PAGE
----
Sesame Street composer Stephen J. Lawrence died, and the show gave a very moving tribute

4 January 2022, 11:31 | Updated: 4 January 2022, 12:50

Sesame Street 1969
Sesame Street 1969. Picture: Alamy

By Sophia Alexandra Hall

Stephen J. Lawrence, a celebrated composer best known for his award-winning work on the children’s show, Sesame Street, has passed away at the age of 82.

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Born in 1939, Stephen J. Lawrence was an American composer, conductor, music director and arranger specialising in music for film and television.

His decades-long work with Sesame Street landed him three Emmys for ‘Outstanding Music Direction and Composition’ for the children’s show.

From 1980 to 2012, Lawrence wrote over a staggering 300 songs and scores for the television programme.

The official Twitter account for Sesame Workshop, the non-profit behind Sesame Street, tweeted a moving tribute along with one of Lawrence’s most famous songs, ‘Fuzzy and Blue (and Orange)’.

“We are saddened by the passing of our friend Stephen Lawrence, who composed more than 300 beloved songs and scores in over 30 years on Sesame Street, like the classic ‘Fuzzy and Blue’,” the tweet read. “Thank you for bringing smiles, laughter, and the gift of music to our neighbourhood.”

Watch: When Andrea Bocelli sang a tender ‘Time to Say Goodnight’ to Elmo on Sesame Street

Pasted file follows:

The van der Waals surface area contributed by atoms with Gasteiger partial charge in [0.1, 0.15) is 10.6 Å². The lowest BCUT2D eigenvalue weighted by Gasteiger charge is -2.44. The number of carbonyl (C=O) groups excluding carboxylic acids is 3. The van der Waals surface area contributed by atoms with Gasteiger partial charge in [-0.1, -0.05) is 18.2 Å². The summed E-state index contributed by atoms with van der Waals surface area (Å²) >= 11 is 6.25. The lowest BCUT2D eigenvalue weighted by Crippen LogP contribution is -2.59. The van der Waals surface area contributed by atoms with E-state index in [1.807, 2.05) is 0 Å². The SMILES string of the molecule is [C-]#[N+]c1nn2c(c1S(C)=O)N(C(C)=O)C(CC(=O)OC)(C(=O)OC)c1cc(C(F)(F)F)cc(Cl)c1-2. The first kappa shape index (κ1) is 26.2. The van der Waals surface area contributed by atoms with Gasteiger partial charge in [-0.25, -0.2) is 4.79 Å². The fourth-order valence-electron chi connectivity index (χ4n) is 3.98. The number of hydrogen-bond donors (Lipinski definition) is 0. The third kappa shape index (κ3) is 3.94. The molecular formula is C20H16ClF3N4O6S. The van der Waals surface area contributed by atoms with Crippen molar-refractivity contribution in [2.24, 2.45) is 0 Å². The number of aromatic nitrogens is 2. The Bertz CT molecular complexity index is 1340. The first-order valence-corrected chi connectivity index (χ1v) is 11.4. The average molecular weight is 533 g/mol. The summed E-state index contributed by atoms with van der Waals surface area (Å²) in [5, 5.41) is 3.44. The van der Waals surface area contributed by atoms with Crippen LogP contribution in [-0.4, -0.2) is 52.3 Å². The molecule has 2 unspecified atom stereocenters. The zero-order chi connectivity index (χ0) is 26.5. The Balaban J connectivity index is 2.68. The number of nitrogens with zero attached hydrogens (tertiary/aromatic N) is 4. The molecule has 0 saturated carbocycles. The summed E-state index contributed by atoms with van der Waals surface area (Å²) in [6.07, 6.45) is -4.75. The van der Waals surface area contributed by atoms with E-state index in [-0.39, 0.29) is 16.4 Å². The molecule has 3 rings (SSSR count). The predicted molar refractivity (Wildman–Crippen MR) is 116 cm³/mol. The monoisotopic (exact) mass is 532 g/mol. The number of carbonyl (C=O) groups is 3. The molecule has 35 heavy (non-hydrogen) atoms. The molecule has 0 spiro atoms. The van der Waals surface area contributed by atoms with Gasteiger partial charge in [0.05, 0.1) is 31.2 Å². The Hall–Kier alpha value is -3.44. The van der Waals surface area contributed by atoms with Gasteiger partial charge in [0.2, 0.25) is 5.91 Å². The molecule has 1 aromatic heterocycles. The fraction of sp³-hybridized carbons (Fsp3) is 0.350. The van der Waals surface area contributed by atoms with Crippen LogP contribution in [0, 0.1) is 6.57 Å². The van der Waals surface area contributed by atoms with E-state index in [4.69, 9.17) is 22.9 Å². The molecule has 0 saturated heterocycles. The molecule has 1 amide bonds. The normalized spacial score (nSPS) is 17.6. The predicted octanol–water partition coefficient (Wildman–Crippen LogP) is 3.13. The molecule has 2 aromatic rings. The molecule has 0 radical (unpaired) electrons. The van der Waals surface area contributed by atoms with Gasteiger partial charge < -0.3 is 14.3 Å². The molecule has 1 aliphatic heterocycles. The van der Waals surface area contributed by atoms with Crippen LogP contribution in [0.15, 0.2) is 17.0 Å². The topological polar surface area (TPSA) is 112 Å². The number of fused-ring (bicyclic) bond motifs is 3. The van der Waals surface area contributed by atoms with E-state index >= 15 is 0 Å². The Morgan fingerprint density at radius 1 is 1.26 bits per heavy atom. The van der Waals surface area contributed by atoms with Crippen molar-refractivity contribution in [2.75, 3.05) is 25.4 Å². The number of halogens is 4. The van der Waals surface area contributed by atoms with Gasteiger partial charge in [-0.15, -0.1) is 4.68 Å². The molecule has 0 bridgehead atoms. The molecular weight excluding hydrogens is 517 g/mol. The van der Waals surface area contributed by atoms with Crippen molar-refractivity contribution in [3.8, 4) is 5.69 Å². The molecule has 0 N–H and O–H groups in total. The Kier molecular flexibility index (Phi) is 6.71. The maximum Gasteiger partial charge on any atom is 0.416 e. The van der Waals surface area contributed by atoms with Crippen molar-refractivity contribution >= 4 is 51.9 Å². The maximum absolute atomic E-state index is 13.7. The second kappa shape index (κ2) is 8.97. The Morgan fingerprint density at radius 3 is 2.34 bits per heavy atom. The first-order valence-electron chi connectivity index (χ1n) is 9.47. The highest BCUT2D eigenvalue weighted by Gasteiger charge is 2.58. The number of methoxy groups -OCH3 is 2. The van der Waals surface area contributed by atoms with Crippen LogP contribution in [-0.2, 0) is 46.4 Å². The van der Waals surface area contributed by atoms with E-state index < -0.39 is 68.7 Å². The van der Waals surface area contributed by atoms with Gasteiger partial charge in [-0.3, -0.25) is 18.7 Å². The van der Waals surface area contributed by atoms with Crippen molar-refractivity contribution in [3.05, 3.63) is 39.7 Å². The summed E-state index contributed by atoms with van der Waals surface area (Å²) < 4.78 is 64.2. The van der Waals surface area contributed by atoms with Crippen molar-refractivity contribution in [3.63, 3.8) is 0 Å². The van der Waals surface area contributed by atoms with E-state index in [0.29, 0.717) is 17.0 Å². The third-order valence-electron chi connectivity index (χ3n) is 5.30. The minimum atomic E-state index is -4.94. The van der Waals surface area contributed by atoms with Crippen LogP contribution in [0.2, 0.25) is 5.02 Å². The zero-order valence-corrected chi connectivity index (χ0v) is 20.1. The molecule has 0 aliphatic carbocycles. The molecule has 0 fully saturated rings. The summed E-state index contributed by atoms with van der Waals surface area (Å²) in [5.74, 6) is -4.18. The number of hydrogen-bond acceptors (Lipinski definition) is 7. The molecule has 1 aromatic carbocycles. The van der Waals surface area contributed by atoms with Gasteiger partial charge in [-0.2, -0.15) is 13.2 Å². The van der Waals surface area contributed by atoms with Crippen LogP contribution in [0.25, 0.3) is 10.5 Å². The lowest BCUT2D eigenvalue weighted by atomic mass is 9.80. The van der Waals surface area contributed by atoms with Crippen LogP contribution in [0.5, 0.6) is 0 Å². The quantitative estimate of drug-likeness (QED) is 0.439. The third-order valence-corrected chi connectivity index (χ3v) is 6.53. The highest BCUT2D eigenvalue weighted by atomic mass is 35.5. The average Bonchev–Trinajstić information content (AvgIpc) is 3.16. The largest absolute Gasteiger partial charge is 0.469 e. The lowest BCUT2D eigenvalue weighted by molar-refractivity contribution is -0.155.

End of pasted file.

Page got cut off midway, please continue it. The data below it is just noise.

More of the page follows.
Alongside Lawrence’s 32-year-long stint on Sesame Street, he also worked on other children’s media including composing the music for Cartoon Network’s Big Bag, HBO’s The Tale of Peter Rabbit, and an episode of Nickelodeon’s The Wubbulous World of Dr. Seuss.

He also served as the music director for the beloved 1972 children’s album, Free to Be...You and Me. Due to the project’s message of equality and tolerance, the album was deemed “culturally, historically, or aesthetically significant” by the Library of Congress and selected for preservation in the National Recording Registry in 2021.

Lawrence also co-founded Quill Entertainment Company alongside Graville Burgess, a non-profit which creates musicals about American history for children. Since 1998, the project has entertained and educated over 40,000 people.

Away from children’s entertainment, Lawrence also scored for film, including the 1973 sports drama Bang The Drum Slowly starring Robert DiNiro.

Read more: 10 best pieces of classical music for kids

So Near And Yet So Far

In 2019, the New York Times wrote that “Sesame Street Started a Musical Revolution”, and Lawrence will have had a big part to have played in that.

First aired in 1969, Sesame Street “redefined what it means to teach children through TV, with music”.

Lin-Manuel Miranda, who also wrote music for the show, told the Times in 2019 that Sesame Street was “one of the earliest examples of a musical [he] experienced”.

“I learned from ‘Sesame Street’ that music is not only incredibly fun, but also an extremely effective narrative and teaching tool. On top of that, their songs are the closest thing we have to a shared childhood songbook.”

Since the show’s inception, over 80 million Americans have watched Sesame Street, and we’re certain Lawrence’s legacy will continue to live on in the hearts of viewers everywhere.